Recently, my wife and I visited the U.S.S. Midway, a retired aircraft carrier named for the famous Battle of Midway waged six months after the attack on Pearl Harbor. As we waited to board, two Japanese tourists cut in line to join up with other members of their group. They didn't ask us to move aside. They didn't tap us on the shoulder. The man simply barged past us, and the woman pressed against my back with her purse until I looked back and moved aside. Then the two lagged behind to take a photograph together. Then they walked closely behind us, the woman pressing her purse against my back, as we navigated the rest of the line.
Touring any old ship involves navigating through narrow hallways, and for some reason, the Japanese group seemed locked onto us. If we bypassed a given room to get away from them, so did they. If we stuck around an area to wait them out, they stuck around with us. The woman who had pressed into my back with her purse did so twice more during this time. Finally, we grabbed a bench in the vessel's forecastle (also known as the fo'c's'le), listened to the spiel on our audio guide twice, and waited them out.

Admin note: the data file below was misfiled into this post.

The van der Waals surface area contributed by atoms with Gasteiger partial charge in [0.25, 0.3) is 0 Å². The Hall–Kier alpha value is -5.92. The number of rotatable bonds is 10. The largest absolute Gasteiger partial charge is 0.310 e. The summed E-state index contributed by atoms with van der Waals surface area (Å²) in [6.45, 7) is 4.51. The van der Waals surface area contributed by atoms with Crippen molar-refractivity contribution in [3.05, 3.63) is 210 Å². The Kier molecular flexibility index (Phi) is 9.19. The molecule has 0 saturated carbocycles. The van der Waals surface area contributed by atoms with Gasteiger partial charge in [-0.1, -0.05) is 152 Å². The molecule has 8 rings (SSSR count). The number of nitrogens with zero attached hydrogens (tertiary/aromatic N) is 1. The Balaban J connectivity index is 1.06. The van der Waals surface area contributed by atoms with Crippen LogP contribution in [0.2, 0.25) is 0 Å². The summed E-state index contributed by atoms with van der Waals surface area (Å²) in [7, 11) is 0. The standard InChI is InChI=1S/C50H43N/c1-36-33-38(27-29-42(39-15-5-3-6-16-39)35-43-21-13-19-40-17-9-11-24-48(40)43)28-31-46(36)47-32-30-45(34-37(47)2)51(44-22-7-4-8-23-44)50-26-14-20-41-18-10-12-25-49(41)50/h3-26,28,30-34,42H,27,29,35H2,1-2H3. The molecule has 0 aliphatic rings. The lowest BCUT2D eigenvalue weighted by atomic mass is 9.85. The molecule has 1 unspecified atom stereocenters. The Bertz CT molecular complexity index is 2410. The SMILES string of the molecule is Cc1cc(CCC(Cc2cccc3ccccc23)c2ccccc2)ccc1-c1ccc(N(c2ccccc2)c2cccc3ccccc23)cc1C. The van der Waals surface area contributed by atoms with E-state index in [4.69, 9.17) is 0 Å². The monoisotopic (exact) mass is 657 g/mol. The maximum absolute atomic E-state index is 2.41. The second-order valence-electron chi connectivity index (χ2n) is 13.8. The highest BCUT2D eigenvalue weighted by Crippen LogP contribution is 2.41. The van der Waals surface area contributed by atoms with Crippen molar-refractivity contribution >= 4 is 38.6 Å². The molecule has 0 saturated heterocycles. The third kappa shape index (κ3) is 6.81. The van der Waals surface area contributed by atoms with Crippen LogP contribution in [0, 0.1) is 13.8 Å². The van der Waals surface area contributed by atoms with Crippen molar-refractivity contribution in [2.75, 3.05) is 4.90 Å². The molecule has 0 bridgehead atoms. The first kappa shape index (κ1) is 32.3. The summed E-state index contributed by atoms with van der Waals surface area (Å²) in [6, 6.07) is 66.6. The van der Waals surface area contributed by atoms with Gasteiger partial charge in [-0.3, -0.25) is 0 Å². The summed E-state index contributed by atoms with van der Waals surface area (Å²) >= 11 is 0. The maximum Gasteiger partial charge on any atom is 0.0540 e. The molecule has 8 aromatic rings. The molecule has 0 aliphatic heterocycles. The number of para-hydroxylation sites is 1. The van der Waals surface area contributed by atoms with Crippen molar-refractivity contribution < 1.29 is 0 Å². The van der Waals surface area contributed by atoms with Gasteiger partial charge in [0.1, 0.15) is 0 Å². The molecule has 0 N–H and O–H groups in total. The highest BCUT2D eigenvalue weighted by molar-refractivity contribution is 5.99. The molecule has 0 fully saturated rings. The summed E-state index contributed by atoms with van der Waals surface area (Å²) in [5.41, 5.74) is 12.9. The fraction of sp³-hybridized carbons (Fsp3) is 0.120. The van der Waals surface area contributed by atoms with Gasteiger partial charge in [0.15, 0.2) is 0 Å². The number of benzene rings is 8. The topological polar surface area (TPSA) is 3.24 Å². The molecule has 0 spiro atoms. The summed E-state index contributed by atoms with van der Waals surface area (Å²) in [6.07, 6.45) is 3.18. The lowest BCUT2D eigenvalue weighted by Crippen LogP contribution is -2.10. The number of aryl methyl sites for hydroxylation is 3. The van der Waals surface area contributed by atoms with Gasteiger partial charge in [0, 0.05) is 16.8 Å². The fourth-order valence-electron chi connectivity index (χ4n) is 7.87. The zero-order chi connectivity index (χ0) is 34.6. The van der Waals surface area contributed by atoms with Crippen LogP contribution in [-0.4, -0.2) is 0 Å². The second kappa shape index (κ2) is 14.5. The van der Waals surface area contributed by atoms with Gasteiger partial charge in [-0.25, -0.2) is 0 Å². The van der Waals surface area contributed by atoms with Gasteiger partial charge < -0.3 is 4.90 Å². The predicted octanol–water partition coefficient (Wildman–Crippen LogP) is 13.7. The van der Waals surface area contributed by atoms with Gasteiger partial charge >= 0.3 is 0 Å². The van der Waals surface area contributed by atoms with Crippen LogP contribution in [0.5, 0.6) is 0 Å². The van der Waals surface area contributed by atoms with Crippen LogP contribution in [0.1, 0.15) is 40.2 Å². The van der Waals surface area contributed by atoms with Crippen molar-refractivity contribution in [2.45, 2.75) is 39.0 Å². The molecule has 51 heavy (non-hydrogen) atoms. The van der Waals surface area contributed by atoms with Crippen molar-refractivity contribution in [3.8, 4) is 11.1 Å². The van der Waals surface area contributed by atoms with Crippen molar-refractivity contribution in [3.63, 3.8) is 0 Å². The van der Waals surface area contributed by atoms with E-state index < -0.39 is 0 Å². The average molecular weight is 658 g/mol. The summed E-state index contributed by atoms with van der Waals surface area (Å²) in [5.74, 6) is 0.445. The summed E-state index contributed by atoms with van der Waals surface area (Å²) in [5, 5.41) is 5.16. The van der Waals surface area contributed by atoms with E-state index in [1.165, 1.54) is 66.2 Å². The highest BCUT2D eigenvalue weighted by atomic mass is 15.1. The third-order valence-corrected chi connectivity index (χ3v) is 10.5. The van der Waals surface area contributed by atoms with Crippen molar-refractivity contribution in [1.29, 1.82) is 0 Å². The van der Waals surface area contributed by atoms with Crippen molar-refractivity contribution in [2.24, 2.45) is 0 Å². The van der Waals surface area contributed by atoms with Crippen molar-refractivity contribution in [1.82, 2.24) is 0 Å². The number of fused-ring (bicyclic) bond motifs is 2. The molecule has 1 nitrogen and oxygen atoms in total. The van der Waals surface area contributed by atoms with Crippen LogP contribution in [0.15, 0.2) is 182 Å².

After the group left, my wife and I walked along the mammoth chains, each link weighing in at 140 pounds, and imagined them whizzing past us at 45-50 miles per hour when they dropped their twenty ton anchors into the sea. After that, we occasionally saw the group, but they never clung to us like roadies fawning over rockstars (or fans over favorite authors) again.
I thought it odd that the Japanese tourists seemingly had no regard for our personal space. Perhaps it's a cultural thing. I also thought it strange that people would travel all the way from Japan, and spend some of their limited vacation time to visit a naval vessel named for a battle that proved decisive in their nation losing World War II. It might have been interesting to ask them about that, had they not crowded us so, and given us some indication that they spoke English.